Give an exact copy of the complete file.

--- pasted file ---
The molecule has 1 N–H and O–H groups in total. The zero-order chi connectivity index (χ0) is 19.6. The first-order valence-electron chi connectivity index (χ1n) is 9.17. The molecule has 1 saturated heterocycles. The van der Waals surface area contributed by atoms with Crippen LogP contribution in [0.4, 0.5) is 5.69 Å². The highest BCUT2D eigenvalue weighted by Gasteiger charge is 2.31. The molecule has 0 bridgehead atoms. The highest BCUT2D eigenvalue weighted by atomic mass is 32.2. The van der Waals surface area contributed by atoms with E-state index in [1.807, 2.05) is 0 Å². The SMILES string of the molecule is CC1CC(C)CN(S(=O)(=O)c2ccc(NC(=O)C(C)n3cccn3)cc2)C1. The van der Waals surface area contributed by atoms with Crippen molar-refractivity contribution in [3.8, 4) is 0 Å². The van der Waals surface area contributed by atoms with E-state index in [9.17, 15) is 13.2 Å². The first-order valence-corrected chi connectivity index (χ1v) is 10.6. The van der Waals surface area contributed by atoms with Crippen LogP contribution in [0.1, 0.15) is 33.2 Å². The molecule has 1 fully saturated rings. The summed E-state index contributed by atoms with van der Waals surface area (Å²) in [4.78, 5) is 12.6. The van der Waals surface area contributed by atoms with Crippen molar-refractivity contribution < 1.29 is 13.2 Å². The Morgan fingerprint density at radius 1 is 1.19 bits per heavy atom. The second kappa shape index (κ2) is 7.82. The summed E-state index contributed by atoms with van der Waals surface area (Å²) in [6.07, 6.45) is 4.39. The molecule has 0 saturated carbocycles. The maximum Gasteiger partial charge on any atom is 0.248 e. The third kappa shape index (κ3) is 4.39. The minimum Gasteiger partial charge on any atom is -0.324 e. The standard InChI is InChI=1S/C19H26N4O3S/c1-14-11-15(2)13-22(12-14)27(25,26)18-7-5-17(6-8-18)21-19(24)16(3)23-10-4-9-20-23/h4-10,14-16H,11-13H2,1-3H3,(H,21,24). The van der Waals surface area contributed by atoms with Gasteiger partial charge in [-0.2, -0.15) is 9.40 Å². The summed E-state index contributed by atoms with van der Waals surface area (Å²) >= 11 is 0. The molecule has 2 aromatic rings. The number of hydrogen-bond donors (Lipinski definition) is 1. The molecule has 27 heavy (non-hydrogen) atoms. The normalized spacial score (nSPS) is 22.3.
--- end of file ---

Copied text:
The molecule has 1 N–H and O–H groups in total. The zero-order chi connectivity index (χ0) is 19.6. The first-order valence-electron chi connectivity index (χ1n) is 9.17. The molecule has 1 saturated heterocycles. The van der Waals surface area contributed by atoms with Crippen LogP contribution in [0.4, 0.5) is 5.69 Å². The highest BCUT2D eigenvalue weighted by Gasteiger charge is 2.31. The molecule has 0 bridgehead atoms. The highest BCUT2D eigenvalue weighted by atomic mass is 32.2. The van der Waals surface area contributed by atoms with E-state index in [1.807, 2.05) is 0 Å². The SMILES string of the molecule is CC1CC(C)CN(S(=O)(=O)c2ccc(NC(=O)C(C)n3cccn3)cc2)C1. The van der Waals surface area contributed by atoms with Crippen molar-refractivity contribution in [3.8, 4) is 0 Å². The van der Waals surface area contributed by atoms with E-state index in [9.17, 15) is 13.2 Å². The first-order valence-corrected chi connectivity index (χ1v) is 10.6. The van der Waals surface area contributed by atoms with Crippen LogP contribution in [0.1, 0.15) is 33.2 Å². The molecule has 1 fully saturated rings. The summed E-state index contributed by atoms with van der Waals surface area (Å²) in [4.78, 5) is 12.6. The van der Waals surface area contributed by atoms with Crippen molar-refractivity contribution < 1.29 is 13.2 Å². The Morgan fingerprint density at radius 1 is 1.19 bits per heavy atom. The second kappa shape index (κ2) is 7.82. The summed E-state index contributed by atoms with van der Waals surface area (Å²) in [6.07, 6.45) is 4.39. The molecule has 0 saturated carbocycles. The maximum Gasteiger partial charge on any atom is 0.248 e. The third kappa shape index (κ3) is 4.39. The minimum Gasteiger partial charge on any atom is -0.324 e. The standard InChI is InChI=1S/C19H26N4O3S/c1-14-11-15(2)13-22(12-14)27(25,26)18-7-5-17(6-8-18)21-19(24)16(3)23-10-4-9-20-23/h4-10,14-16H,11-13H2,1-3H3,(H,21,24). The van der Waals surface area contributed by atoms with Gasteiger partial charge in [-0.2, -0.15) is 9.40 Å². The summed E-state index contributed by atoms with van der Waals surface area (Å²) >= 11 is 0. The molecule has 2 aromatic rings. The number of hydrogen-bond donors (Lipinski definition) is 1. The molecule has 27 heavy (non-hydrogen) atoms. The normalized spacial score (nSPS) is 22.3.